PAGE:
— Niners Nation (@NinersNation) June 5, 2015
That was posted by my buddy David Fucillo after the latest retirement, a somewhat surprising departure from the NFL and the 49ers by right tackle Anthony Davis. It’s becoming old hat, this retirement thing. We expected Justin Smith to hang ’em up, and Patrick Willis wasn’t quite the player he once was in his last season, but Chris Borland and Anthony Davis aren’t even in their late-20s yet.
Borland only played one season, and seemed to be kind of a maniac on the field. Davis brought his own brand of crazy, and before last season he was known as a durable mauler, the kind of guy who enjoyed kicking ass on a weekly basis. Now they’re both gone, and with them leaves any sort of certainty pertaining to the remaining guys on the roster. We can’t prove that Davis retired because Borland unlocked the exit door, but it’s clear that, at the very least, retirement is a possibility in many players’ minds throughout the league with all the concern over concussions. Of course it’s been the 49ers who’ve been hit hardest by the reality that today’s players aren’t necessarily brain-bashing gladiators without any sort of regard for their physical and mental well-being. Some are, but a lot are considering their lives after football.
The 49ers (and their fans) have gone through this offseason with “when’s the other shoe going to drop” on their minds ever since Jim Harbaugh was fired. On Saturday, it was the one belonging to veteran punter Andy Lee, who was traded to Cleveland for a conditional seventh-rounder in a salary dump (even though the 49ers have rid themselves of a lot of salary this offseason without lifting a finger). There’s no reason for a healthy and still-productive punter to retire, but there are other guys on the team who could leave at a moment’s notice.
In two seasons he’s suffered three concussions … officially. I remember seeing him get up VERY woozily in his first NFL game (I believe it was after a collision with Jordy Nelson), but he kept playing. I had already planned on writing this post after Davis retired on Friday, and I knew Reid would be at the top of this list, and then today Eric Branch reported this:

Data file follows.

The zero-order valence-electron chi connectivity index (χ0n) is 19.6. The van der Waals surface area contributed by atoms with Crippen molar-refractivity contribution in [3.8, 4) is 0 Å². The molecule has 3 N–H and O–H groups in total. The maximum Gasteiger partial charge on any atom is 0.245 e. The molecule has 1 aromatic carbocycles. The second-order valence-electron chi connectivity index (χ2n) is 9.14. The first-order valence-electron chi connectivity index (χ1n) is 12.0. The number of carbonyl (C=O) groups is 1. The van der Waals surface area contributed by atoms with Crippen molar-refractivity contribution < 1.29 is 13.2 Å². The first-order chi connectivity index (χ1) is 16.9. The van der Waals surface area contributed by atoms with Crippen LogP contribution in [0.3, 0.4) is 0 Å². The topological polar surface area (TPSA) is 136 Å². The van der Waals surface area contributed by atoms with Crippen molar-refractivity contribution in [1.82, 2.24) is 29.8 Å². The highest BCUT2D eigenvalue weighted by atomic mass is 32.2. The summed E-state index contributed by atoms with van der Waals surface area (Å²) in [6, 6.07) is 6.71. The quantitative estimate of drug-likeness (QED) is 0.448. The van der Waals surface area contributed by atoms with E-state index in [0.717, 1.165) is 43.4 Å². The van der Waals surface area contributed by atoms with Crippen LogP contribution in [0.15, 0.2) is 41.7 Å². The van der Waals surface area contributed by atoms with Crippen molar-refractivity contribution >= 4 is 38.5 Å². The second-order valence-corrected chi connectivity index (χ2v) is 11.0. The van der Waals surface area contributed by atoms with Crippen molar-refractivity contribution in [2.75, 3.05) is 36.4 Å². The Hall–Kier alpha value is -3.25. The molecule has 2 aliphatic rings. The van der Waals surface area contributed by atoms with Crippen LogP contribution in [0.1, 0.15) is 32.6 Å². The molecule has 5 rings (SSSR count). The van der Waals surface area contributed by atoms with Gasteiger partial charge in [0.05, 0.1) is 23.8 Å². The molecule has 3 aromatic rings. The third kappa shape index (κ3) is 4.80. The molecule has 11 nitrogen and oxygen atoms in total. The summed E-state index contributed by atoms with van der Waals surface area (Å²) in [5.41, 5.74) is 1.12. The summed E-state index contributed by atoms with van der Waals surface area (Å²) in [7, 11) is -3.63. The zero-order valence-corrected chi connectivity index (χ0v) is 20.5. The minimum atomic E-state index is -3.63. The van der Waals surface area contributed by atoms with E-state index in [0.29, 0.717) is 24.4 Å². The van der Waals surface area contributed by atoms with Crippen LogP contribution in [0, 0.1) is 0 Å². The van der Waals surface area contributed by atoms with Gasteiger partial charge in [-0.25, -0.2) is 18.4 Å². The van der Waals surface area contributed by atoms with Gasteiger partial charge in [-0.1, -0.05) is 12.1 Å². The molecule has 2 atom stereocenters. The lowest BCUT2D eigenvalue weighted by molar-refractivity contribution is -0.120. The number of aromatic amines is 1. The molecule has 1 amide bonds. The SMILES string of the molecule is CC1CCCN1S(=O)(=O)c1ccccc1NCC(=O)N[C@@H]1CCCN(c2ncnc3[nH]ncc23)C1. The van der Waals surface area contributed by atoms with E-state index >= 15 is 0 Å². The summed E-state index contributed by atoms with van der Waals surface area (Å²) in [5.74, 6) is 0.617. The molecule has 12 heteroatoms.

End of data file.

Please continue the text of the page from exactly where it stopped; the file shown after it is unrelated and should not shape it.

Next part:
Niners safety Eric Reid is readying to play another season, but he acknowledged today he’s given some thought to leaving the NFL because of the three concussions he’s sustained in his first two seasons.
“Everybody evaluates their own situation as far as playing this game,” Reid said to The Chronicle. “I’ve evaluated mine and I’ve decided I still want to play.”
Reid, 23, a 2013 first-round pick, said he might seek out more medical advice, but he intends to play in 2015. He has been a full participant in the team’s offseason program.
“There is a doctor that I’m looking further into and I may end up going to see,” Reid said. “Like I said, right now I’ve evaluated my situation and I feel comfortable playing.”
So Reid is the clear favorite. It’s unfortunate, but considering the way he plays and what he’s dealt with, the chances that he’ll still be in the NFL as a player in a few years seem very slim.
Bowman didn’t suffer a standard ACL tear on that awful play in Seattle. The team is saying all the right things about where he currently stands in his recovery, but what if he’s a step slower? Would Bowman be OK with being an average middle linebacker? When I heard whispers that someone would be leaving the team a couple months back, Bowman was the first player who came to my mind (it ended up being Willis).
Anthony Davis spoke of being in a “white fog” after his concussion last year, and Vernon Davis played like he was stuck in a fog of his own from Week 2 on. Vernon’s problems were mostly back-related, but a hit from Kam Chancellor concussed the 49ers tight end in Dec. 2012, and he suffered another one in 2013 against Carolina when Mike Mitchell drove his head into the Candlestick turf. It would seem that a guy with so many off-the-field interests would want to keep his brain relatively intact, but Vernon seems to have a renewed passion for the game now that Jim Tomsula has replaced Harbaugh, so we’ll see.
The center suffered a concussion in 2012 and hasn’t fully recovered from a nasty leg fracture sustained last season in Denver.
He had a concussion in 2011:
Staley said he’s had previous concussions, but “never like that.”
“It was the second one that knocked me out,” Staley said. “The first play, I was fine. I played normal.”
Staley then sustained another concussion 10 months later, in Oct. 2012 against the Cardinals. He’ll be 31 at the start of this season and he’s already made a decent amount of money in his career. However, he may be one of the old school guys who doesn’t really worry about concussions all that much. It seems like the guys who are retiring due to head trauma concerns are on the younger side.
We can probably assume the next retiree won’t be Alex Boone, since Darnell Dockett already asked Boone that very question.
Added Dockett: “With all the battles me and Boone had, today was our first day speaking. It was kind of awkward. We passed each other like seven times before we spoke. I asked him if he was retiring. He said, ‘No.’ So we’re good.
Then again, it’s Boone, so who knows.